Monte Fuller may just be the ultimate man. Not only is the svelte, deep-voiced bartender a former scuba instructor, licensed pilot and on his way to becoming a firefighter; he also makes a damn good drink. The former general manager of Martini Ranch, he now exhibits his skills at Iruna (7217 E. 1st St., 480-398-3020), the Spanish restaurant in central Scottsdale that recently won a Best of Phoenix award for its tapas.
How did you get your start in bartending?
I started bartending when I was 19 back in Iowa, at an Applebees. I just kind of needed a job while I was going to college. I moved on to a brewpub back in my hometown, Upper Mississippi Brewing Co., then a martini bar, then a couple of random hotel bars. I moved out to Phoenix in 2001 and just kind of bounced around between bars, and here I am.
Have you ever held any jobs outside of bartending?
I was a scuba diving dive master. I went to school for my pilot license; it's not current, but I have a pilot license. Right now I'm in the MCC fire academy starting in January. I do a lot of random stuff.
A master diver, a pilot and a firefighter? You're like the ultimate dude.
Right? Nah, I'm just the guy who doesn't know what the hell he wants to do with his life. Bartending allows me to do all the weird stuff that I want to do. It gives me a lot of free time.
Have you seen any action during your training as a firefighter?
I've done a few ride-alongs. Not much has happened on them, though. They've been pretty low-key. A bunch of medical calls, old people that have fallen and can't get up, a suspicious bag of grass that got delivered to the wrong house. Nothing too exciting. I've done an ER rotation that was cool, though.
What do you like about it here at Iruna?
The food is unbelievably good. The entire menu is awesome. When people come in and don't know much about Spanish food, I kind of approach them, figure out what they like and steer them in the right direction. Exploring the menu with new people is something I really like.
What's kept you in bartending for so long?
The contacts help out a lot. You meet so many people from all walks of life and all backgrounds. I've needed loans before and I randomly met a banker who hooked me up with a deal on a loan. I needed a new car and I met a guy who happened to own a used car dealership. I'm not too proud to actually use the contacts who I meet. That's all part of life: who you know and how you use them. Plus, being able to have a low-key conversation and goof off with the customers is a lot of fun.
Do you think you're a different person now than when you first started bartending?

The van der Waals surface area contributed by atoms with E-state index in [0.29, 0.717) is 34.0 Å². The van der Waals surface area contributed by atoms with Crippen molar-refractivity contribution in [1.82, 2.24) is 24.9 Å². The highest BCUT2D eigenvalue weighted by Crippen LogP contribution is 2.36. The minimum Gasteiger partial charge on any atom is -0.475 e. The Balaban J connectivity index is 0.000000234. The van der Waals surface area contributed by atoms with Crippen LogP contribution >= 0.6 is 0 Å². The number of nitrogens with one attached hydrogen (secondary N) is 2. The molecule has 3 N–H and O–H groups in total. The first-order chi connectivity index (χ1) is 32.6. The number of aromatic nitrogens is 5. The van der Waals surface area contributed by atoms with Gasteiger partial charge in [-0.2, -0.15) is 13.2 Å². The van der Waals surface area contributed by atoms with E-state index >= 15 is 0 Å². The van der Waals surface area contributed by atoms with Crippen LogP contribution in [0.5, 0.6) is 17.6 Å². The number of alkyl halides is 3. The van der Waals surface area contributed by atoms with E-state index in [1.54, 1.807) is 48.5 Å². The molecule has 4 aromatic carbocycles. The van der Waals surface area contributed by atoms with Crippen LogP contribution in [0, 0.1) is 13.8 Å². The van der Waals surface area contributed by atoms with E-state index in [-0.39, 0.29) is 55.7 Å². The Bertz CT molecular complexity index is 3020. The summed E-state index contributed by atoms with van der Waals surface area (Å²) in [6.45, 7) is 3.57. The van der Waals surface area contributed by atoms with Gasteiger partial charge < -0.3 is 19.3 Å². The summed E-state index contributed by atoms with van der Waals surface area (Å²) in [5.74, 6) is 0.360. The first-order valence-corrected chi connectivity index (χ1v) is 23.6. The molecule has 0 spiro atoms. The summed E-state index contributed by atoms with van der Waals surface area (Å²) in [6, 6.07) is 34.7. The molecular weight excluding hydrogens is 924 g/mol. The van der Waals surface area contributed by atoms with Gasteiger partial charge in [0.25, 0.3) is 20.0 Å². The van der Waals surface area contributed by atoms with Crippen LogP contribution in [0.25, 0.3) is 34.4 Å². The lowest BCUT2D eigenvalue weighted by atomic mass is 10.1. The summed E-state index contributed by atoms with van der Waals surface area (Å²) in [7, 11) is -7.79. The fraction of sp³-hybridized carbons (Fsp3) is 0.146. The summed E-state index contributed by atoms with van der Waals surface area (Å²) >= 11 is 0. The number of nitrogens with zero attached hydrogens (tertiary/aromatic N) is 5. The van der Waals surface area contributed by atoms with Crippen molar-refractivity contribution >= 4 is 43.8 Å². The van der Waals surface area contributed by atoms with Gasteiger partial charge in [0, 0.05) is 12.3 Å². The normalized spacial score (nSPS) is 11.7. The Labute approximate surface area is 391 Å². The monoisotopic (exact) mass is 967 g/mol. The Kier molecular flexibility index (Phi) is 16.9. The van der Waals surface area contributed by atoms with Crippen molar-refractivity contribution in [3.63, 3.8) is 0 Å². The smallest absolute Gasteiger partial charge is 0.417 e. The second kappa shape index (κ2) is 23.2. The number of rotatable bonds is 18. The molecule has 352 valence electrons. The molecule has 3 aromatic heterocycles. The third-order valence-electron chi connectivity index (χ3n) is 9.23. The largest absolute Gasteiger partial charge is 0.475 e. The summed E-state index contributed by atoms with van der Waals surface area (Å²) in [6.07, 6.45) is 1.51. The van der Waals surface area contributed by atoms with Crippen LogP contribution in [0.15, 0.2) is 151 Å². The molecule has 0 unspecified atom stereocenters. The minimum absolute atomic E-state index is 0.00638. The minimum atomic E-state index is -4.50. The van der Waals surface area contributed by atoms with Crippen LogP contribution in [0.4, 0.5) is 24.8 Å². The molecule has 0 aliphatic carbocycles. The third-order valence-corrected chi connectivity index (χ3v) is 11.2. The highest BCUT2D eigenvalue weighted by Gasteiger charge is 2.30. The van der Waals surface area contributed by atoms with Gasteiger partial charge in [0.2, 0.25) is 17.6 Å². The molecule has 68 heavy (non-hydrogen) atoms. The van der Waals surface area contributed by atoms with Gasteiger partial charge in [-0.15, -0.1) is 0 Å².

Definitely. Social interactions are a lot easier for me. When I first went to college before I had a lot of bartending experience, I was always nervous when speaking publicly. Now it's super easy; I'm so used to talking to people I don't know it doesn't matter. It's changed me for the good and bad. I don't tolerate drunk people as well anymore as when I first got into bartending.
Is there a specific moment when you realized drunk people annoyed you more than they used to?
Martini Ranch is a big nightclub spot, so we'd get people like that in all the time. One night there were some industry people who came in from another nightclub that I won't name. The manager of that place got a little too drunk and obnoxious, and started to cause problems with the other guests. First, we just talked to him and told him to calm down. About half an hour later, he started acting up again. He progressively got worse. Finally, we just asked him to leave, but because of the status he thought he had as a manager of a night club, he wasn't too happy with us for kicking him out. He got into a fight with a couple of my security guards. You would think in the position he was in, he'd know better, but that wasn't the case. That one always stands out, just because it told me to never go into his club again. How you act reflects where you work.
What do you drink when you're out?
I go through phases. Right now I'm on a big wine kick. I enjoy good beer and visit the microbreweries we have around town. I drink scotch when I'm back home. There's nothing I won't drink, really. I haven't met an alcohol I don't like yet.
Keep Phoenix New Times Free... Since we started Phoenix New Times, it has been defined as the free, independent voice of Phoenix, and we would like to keep it that way. Offering our readers free access to incisive coverage of local news, food and culture. Producing stories on everything from political scandals to the hottest new bands, with gutsy reporting, stylish writing, and staffers who've won everything from the Society of Professional Journalists' Sigma Delta Chi feature-writing award to the Casey Medal for Meritorious Journalism. But with local journalism's existence under siege and advertising revenue setbacks having a larger impact, it is important now more than ever for us to rally support behind funding our local journalism. You can help by participating in our "I Support" membership program, allowing us to keep covering Phoenix with no paywalls.